Tropicana Field's complete history may be familiar to few. Yes, it's been the home of the Tampa Bay (Devil) Rays since their inaugural season in 1998. But 1998 wasn't the Trop's first year of existence. Construction began in 1986 and wrapped up in 1990, with the building then known as the Florida Suncoast Dome. It didn't have any regular tenants until 1993, when it hosted the Tampa Bay Lightning. The Tampa Bay Storm also moved in, and for a time it was renamed the Thunderdome. It was only in the middle of the decade that the area was awarded a Major League Baseball team, and the hockey and football teams moved out.
Today, Tropicana Field is baseball's only remaining domed stadium without a retractable roof, and is generally considered the worst stadium in the league, a lopsided, obsolete, and out-of-the-way eyesore.
Rays Ballpark was proposed as a Tropicana replacement in 2007, but concerns date back much further than that. Here is a St. Petersburg Times article by Bryan Gilmer from April 2000 suggesting that the baseball team could use a new home:
But today, as the Devil Rays prepare to open just their third season in the renamed Tropicana Field, the dome is already becoming a dinosaur.
It may be an unthinkable question for Pinellas County taxpayers, but it is fair to ask: How long can Tropicana Field hold on?
Indeed, as more and more time has passed, more and more people have come out in favor of the Rays building a new ballpark, including manager Joe Maddon himself. Though the Rays are tied to Tropicana until 2027, it's been suggested that getting out of the stadium is the only way for the Rays to remain viable.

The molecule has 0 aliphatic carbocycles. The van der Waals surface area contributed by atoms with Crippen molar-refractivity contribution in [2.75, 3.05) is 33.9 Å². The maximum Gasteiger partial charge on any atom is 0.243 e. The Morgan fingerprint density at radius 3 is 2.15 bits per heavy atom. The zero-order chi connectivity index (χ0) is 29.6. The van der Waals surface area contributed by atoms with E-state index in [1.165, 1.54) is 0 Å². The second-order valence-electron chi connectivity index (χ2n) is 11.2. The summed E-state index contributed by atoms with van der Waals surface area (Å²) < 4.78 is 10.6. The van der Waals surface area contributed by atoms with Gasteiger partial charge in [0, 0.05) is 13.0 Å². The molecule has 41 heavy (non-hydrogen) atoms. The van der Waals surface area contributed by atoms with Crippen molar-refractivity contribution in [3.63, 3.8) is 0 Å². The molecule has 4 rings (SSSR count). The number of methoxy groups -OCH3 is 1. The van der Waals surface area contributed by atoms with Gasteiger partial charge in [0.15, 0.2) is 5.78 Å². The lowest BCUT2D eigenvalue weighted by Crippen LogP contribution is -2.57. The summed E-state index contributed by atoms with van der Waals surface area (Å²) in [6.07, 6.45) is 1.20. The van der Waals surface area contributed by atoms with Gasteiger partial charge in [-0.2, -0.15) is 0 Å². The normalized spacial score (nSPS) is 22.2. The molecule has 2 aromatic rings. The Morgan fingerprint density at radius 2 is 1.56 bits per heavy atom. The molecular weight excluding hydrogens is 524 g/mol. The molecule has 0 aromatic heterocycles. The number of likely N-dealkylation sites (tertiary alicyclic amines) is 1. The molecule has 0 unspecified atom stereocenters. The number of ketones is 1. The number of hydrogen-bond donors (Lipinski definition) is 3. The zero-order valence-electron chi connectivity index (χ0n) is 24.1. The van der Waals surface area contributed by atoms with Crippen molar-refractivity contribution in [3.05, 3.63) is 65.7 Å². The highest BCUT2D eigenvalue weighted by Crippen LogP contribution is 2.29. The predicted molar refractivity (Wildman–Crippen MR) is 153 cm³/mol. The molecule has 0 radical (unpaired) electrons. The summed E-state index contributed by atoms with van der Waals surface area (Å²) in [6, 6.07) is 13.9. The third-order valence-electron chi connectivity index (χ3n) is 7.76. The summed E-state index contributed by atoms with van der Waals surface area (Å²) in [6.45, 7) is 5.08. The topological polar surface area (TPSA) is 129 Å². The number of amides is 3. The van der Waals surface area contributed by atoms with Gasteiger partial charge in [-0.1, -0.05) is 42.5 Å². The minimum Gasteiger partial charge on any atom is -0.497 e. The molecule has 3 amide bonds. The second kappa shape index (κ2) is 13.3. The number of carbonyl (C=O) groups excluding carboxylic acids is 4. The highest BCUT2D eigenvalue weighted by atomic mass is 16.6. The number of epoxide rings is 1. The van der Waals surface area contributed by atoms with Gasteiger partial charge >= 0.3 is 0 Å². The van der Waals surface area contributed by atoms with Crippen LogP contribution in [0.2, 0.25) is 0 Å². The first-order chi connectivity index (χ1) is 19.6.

And recently, a new supporter for a move has emerged: Tropicana Field itself. The Trop was long a willing if somewhat reluctant host to Major League Baseball, with only occasional acts of sabotage. But this week, we've seen an increasing number of signs that the stadium has grown weary of the proceedings.
During a Monday night game between the Rays and the Yankees, a whole bank of lights went out, causing an extended delay:
And during a Tuesday night game between the Rays and the Yankees, Curtis Granderson lost a critical fly ball when he couldn't spot the ball against the stadium's ceiling:
Three days, three games, and three instances of reduced visibility. It's becoming clear that Tropicana Field doesn't want to play host to baseball anymore, and to achieve this end it's making the actual baseball harder and harder to see. If this keeps up, the Rays will be given little choice but to play elsewhere. Baseball cannot be played in the dark, because it's dangerous and also because it makes people sleepy.
It's presently unclear what effect the stadium's desire will have on the lease, but the situation is approaching the unworkable. It's also unclear to which events the stadium would actually like to play host. It's possible it just wants to be left alone.